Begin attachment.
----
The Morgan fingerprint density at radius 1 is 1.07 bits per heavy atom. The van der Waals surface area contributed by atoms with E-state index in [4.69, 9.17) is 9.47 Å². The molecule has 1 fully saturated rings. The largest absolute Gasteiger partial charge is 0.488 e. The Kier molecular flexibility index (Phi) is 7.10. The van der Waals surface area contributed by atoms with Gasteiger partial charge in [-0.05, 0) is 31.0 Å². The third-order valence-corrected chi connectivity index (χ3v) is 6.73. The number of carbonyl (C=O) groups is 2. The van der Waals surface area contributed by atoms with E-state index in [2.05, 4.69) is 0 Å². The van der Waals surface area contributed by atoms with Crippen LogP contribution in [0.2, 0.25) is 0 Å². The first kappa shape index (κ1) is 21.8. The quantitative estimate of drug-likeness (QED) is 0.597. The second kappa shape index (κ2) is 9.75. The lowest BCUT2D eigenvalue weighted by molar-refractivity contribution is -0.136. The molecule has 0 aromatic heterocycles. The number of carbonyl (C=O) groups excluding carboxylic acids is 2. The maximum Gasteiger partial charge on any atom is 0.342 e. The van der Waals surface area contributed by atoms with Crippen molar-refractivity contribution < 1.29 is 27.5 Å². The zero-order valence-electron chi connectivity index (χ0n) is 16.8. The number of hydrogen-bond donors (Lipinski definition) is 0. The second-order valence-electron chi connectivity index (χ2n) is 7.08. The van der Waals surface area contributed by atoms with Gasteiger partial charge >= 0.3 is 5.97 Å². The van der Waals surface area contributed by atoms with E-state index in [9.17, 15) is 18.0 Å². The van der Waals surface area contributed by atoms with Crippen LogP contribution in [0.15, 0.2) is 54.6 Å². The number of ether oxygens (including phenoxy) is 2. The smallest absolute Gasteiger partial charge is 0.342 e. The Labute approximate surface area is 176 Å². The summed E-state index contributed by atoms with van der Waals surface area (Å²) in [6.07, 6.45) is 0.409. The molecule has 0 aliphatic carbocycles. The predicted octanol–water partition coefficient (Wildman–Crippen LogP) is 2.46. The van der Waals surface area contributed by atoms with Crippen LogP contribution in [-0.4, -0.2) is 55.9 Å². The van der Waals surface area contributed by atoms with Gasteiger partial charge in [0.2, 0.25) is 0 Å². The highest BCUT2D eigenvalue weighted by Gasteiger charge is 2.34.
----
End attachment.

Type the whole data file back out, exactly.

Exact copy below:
The Morgan fingerprint density at radius 1 is 1.07 bits per heavy atom. The van der Waals surface area contributed by atoms with E-state index in [4.69, 9.17) is 9.47 Å². The molecule has 1 fully saturated rings. The largest absolute Gasteiger partial charge is 0.488 e. The Kier molecular flexibility index (Phi) is 7.10. The van der Waals surface area contributed by atoms with Gasteiger partial charge in [-0.05, 0) is 31.0 Å². The third-order valence-corrected chi connectivity index (χ3v) is 6.73. The number of carbonyl (C=O) groups is 2. The van der Waals surface area contributed by atoms with E-state index in [2.05, 4.69) is 0 Å². The van der Waals surface area contributed by atoms with Crippen LogP contribution in [0.2, 0.25) is 0 Å². The first kappa shape index (κ1) is 21.8. The quantitative estimate of drug-likeness (QED) is 0.597. The second kappa shape index (κ2) is 9.75. The lowest BCUT2D eigenvalue weighted by molar-refractivity contribution is -0.136. The molecule has 0 aromatic heterocycles. The number of carbonyl (C=O) groups excluding carboxylic acids is 2. The maximum Gasteiger partial charge on any atom is 0.342 e. The van der Waals surface area contributed by atoms with Crippen molar-refractivity contribution < 1.29 is 27.5 Å². The zero-order valence-electron chi connectivity index (χ0n) is 16.8. The number of hydrogen-bond donors (Lipinski definition) is 0. The second-order valence-electron chi connectivity index (χ2n) is 7.08. The van der Waals surface area contributed by atoms with Gasteiger partial charge >= 0.3 is 5.97 Å². The van der Waals surface area contributed by atoms with E-state index in [9.17, 15) is 18.0 Å². The van der Waals surface area contributed by atoms with Crippen LogP contribution in [0.15, 0.2) is 54.6 Å². The number of ether oxygens (including phenoxy) is 2. The smallest absolute Gasteiger partial charge is 0.342 e. The Labute approximate surface area is 176 Å². The summed E-state index contributed by atoms with van der Waals surface area (Å²) in [6.07, 6.45) is 0.409. The molecule has 0 aliphatic carbocycles. The predicted octanol–water partition coefficient (Wildman–Crippen LogP) is 2.46. The van der Waals surface area contributed by atoms with Crippen LogP contribution in [-0.4, -0.2) is 55.9 Å². The van der Waals surface area contributed by atoms with Gasteiger partial charge in [0.2, 0.25) is 0 Å². The highest BCUT2D eigenvalue weighted by Gasteiger charge is 2.34.